In the past decade, journalism in the U.S. has been plagued by ethical scandals that have further brought the field’s credibility into question. But how have professional journalistic organizations reacted? This article examines the how the Society of Professional Journalists, perhaps the most well-known and respected professional journalism organization, has responded to high-profile ethical lapses from 1998 to 2008. Only high-profile violations were considered because (1) they are more likely to be addressed since they are highly visible, and (2) since they are highly visible, they are likely to influence the ways in which other ethical lapses are handled. The effectiveness of professional ethics codes have often been criticized for lacking “teeth,” or enforcement, and for being too ambiguous to be useful to professionals. This research fills gaps in the current literature in order to further improve the profession and the way ethics is handled and discussed in newsrooms and professional organizations.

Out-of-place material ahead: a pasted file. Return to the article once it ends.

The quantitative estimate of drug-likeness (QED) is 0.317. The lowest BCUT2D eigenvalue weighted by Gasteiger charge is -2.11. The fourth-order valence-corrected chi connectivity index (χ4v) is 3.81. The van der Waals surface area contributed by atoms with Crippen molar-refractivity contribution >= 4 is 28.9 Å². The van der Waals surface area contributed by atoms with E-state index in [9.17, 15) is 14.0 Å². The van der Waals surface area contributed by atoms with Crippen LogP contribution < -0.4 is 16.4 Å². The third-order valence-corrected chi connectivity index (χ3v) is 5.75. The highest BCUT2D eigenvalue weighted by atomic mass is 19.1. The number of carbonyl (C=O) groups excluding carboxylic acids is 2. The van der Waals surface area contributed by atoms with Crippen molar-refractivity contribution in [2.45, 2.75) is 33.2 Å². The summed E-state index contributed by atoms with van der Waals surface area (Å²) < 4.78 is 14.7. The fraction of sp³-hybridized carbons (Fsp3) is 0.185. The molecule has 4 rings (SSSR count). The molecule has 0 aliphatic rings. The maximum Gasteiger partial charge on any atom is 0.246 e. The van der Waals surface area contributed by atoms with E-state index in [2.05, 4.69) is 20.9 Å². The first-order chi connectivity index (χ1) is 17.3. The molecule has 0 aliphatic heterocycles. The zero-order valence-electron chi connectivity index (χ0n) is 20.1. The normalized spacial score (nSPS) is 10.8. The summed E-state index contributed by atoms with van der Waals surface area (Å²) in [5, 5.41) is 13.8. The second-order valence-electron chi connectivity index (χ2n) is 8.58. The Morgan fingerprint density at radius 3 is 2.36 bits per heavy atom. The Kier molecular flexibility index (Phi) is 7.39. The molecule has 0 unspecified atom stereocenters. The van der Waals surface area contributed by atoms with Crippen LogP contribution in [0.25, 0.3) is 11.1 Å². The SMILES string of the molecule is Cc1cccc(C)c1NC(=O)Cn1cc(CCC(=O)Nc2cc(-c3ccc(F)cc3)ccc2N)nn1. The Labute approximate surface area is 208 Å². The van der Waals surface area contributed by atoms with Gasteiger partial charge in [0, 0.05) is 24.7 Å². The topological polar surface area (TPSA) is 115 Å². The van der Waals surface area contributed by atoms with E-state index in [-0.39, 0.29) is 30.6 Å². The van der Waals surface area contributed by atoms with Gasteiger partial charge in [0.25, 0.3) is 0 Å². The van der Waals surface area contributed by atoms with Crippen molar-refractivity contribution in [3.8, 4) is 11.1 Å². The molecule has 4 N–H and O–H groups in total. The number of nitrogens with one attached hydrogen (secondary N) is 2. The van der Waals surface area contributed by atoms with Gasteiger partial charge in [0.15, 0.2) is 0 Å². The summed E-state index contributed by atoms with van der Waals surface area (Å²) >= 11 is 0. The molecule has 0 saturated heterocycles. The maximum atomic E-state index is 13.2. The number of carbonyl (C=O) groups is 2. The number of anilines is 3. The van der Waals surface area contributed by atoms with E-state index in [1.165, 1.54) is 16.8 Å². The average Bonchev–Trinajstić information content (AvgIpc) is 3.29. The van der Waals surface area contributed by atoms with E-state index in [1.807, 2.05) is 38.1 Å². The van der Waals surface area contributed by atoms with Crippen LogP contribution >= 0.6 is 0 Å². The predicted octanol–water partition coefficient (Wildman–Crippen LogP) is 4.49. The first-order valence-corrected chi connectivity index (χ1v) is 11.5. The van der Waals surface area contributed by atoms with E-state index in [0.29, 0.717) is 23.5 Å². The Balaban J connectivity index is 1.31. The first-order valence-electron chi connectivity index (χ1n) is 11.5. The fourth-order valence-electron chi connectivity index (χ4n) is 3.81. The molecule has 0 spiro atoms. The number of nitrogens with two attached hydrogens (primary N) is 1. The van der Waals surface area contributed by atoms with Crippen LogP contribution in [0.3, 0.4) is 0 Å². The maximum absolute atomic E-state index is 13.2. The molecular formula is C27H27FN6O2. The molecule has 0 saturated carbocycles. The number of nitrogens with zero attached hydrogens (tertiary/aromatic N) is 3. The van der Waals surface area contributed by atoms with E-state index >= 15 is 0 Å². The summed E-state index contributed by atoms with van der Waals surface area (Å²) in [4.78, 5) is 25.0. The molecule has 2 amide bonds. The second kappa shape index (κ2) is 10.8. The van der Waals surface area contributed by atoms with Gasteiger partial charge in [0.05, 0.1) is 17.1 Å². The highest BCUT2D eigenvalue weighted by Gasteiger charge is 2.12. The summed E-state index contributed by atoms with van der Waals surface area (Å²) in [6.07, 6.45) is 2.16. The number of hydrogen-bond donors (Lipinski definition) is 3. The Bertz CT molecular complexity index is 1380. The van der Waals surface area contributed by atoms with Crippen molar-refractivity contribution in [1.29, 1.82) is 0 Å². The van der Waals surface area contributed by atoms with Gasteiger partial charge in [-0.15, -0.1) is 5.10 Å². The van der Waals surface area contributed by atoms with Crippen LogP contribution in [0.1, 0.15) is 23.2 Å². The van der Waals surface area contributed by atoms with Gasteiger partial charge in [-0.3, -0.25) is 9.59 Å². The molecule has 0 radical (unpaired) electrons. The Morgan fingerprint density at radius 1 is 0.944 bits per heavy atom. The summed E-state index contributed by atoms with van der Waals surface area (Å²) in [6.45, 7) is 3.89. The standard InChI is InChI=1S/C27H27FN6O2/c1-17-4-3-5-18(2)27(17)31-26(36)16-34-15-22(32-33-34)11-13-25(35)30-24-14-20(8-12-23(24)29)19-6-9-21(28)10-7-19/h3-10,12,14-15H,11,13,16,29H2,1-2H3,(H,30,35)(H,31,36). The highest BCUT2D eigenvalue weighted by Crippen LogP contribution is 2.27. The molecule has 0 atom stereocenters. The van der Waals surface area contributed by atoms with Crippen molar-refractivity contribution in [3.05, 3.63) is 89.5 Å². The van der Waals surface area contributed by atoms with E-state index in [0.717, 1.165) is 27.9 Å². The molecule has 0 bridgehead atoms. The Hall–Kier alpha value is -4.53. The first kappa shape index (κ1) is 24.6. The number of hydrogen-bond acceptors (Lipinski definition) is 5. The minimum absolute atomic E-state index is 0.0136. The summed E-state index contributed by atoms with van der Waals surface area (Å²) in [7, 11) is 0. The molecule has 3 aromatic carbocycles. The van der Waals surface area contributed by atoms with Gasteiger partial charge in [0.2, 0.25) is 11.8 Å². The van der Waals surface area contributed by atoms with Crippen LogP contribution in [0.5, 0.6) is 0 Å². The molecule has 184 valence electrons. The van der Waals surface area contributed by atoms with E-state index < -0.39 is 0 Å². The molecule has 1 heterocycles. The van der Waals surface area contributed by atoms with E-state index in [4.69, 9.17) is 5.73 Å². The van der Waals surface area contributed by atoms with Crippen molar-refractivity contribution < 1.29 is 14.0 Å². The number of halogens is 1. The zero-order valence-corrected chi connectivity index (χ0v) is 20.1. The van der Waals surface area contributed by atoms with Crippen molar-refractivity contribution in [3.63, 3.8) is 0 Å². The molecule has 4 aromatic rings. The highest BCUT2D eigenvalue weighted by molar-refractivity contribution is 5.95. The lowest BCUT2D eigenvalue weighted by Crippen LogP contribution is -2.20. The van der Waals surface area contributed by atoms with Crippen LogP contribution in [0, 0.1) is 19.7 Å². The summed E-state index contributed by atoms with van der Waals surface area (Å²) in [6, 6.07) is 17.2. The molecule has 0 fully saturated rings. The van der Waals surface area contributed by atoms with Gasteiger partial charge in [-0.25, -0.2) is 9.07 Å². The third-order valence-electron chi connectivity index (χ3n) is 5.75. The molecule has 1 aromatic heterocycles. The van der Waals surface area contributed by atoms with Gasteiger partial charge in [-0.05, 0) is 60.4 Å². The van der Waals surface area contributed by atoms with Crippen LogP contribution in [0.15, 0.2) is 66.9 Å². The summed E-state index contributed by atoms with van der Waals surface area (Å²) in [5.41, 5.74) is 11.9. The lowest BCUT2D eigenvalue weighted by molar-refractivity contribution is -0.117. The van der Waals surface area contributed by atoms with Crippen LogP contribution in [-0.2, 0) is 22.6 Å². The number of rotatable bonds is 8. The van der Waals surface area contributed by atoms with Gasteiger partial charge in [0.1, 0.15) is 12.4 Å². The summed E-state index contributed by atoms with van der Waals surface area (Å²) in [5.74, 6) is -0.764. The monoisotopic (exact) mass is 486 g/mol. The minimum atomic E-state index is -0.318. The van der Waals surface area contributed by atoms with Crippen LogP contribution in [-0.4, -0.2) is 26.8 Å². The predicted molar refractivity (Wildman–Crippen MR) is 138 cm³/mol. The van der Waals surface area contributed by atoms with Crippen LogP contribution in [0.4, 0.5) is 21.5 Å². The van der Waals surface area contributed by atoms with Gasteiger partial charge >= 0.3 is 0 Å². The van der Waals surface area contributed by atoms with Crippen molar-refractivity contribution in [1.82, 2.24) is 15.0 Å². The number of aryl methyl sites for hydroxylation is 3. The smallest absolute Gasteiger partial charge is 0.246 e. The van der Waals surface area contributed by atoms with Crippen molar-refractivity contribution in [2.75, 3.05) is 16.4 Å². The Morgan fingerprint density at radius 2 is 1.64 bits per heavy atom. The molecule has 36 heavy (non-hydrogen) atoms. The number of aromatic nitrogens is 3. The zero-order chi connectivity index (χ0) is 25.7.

Overall, findings indicate that SPJ has offered little in terms of issuing specific statements or discussions concerning ethical code violators.
This study is important because it can help shed some light on what actions the industry has taken to clean up the field to help ensure that such violations do not happen again (or at least much less frequently). This research also attempts to bridge the gap between academic scholarship and the profession by making meaningful recommendations for handling such ethical transgressions.
|Keywords:||U.S. Journalism Ethics, Journalism Scandals, U.S. Journalism Ethics Codes|
Assistant Professor, P.I. Reed School of Journalism, West Virginia University, Morgantown, WV, USA
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